Of course, it`s highly unlikely that Joxer is really dead-dead-dead. After all, come on, who really ever dies on Xena? Hell, in the episode following Eve, namely Motherhood, Joxer promptly returned as a ghost. So don`t be too terribly surprised if Raimi were to turn up next season as the ghost of Joxer or perhaps as one of Joxer`s two still very much alive brothers, Jace (the flamboyant one) and Jett (the murderous assassin), or as Joxer in flashbacks or old Joxer or Jacques S`er/Jack Kleinman (from The Xena Scrolls) or Harry (from Deja Vu All Over Again). The choices are endless. Still, Raimi will no longer be a part of the daily grind, a member of the ensemble that churns out show after show in the wilds of New Zealand. And he`ll miss that. "I will miss Lucy and Renee`s fine company," he notes, referring to Lucy Lawless and Renee O`Connor. "It`s a rare thing to be on a TV show and to be with actors who you truly respect in every way. That`s a lucky thing. You either get luck or you don`t, and I got lucky. I`ll miss Lucy and Renee as friends and I`ll miss their acting ability. They`re both very talented. I won`t miss the food in New Zealand. I won`t miss the travel to New Zealand. Twelve hours on a flight, man, that`s for flight attendants and pilots, not for me. I like to keep my feet on the ground."
And he likes to keep busy. Since he finished his final bit of business on Xena, Raimi has been earning frequent flier miles via shorter flights to cities around America for what he jokingly calls his "summer job." In other words, he`s been on the convention circuit, meeting the fans of his work in Xena, Hercules, seaQuest and any number of horror and sci-fi films, which include Wishmaster, Skinner (his personal favorite), the Evil Dead films (directed by his brother, Sam, who`s about to helm SpiderMan), Maniac Cop 3 and Candyman. He`s also directed two rock videos for local Los Angeles talents, kept tabs on the lowbudget psychological horror film The Attic Expeditions (in which he co-stars with Seth Green and Jeffrey Combs), and sat down with pal Bruce Campbell (another Xena alumnus) to discuss a possible film project. Whatever else the future may hold, however, Joxer will always be a part of Raimi`s past. Really, how could one ever escape that crazy song - Joxer the Mighty anyway? And that`s more than OK with him.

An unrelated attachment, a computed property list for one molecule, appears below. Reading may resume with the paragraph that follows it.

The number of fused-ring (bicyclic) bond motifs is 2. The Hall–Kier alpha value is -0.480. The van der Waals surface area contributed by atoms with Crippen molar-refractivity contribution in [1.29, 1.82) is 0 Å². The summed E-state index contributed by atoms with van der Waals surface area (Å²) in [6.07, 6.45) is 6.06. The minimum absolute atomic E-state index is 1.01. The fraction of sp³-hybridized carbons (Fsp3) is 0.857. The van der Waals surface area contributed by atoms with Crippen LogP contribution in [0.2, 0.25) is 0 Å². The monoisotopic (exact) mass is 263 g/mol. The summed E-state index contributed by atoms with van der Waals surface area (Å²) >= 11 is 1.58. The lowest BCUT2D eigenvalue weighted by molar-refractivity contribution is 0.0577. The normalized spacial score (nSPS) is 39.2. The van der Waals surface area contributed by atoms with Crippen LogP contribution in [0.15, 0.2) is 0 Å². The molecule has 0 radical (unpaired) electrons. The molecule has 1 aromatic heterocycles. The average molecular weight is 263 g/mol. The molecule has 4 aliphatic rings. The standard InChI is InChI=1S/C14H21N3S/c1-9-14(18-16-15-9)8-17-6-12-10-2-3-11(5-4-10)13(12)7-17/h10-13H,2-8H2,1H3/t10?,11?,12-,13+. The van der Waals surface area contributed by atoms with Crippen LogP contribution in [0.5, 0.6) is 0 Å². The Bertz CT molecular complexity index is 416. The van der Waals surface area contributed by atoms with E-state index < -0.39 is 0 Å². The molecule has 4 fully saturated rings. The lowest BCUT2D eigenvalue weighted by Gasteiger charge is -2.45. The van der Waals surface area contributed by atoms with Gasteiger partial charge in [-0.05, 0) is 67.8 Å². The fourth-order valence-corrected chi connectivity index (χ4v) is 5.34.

"I think there are two reasons why Joxer is so popular," Raimi suggests as the conversation comes to an end. "Once in a while, sometimes only once in an actor`s life, an actor can do what he or she is bestat doing. I think I was very fortunate to be given a role, in Joxer, that I was capable and happy and excited to do. It was a good part at the right time. Number two, I was the default lighthearted aspect of Xena. Xena can be a very serious show, and Joxer - who also stands out because he was the only regular male character, was a comedy character. Joxer is interesting to me because he`s a classical tragic character drawn in very broad strokes, which you don`t see very much at all on TV You see tragic characters, but none as broad as Joxer, in that nobody tries as hard and fails as often, but tries again like he does. Or did. I think that people responded to that and, I don`t know, they really took to it, to him. Whenever I see a fan who is a guy, after they tell me they thought a scene was funny or that Joxer was funny, they also say, `Thanks for being the everyman.` That`s a very, very flattering thing for an actor to hear."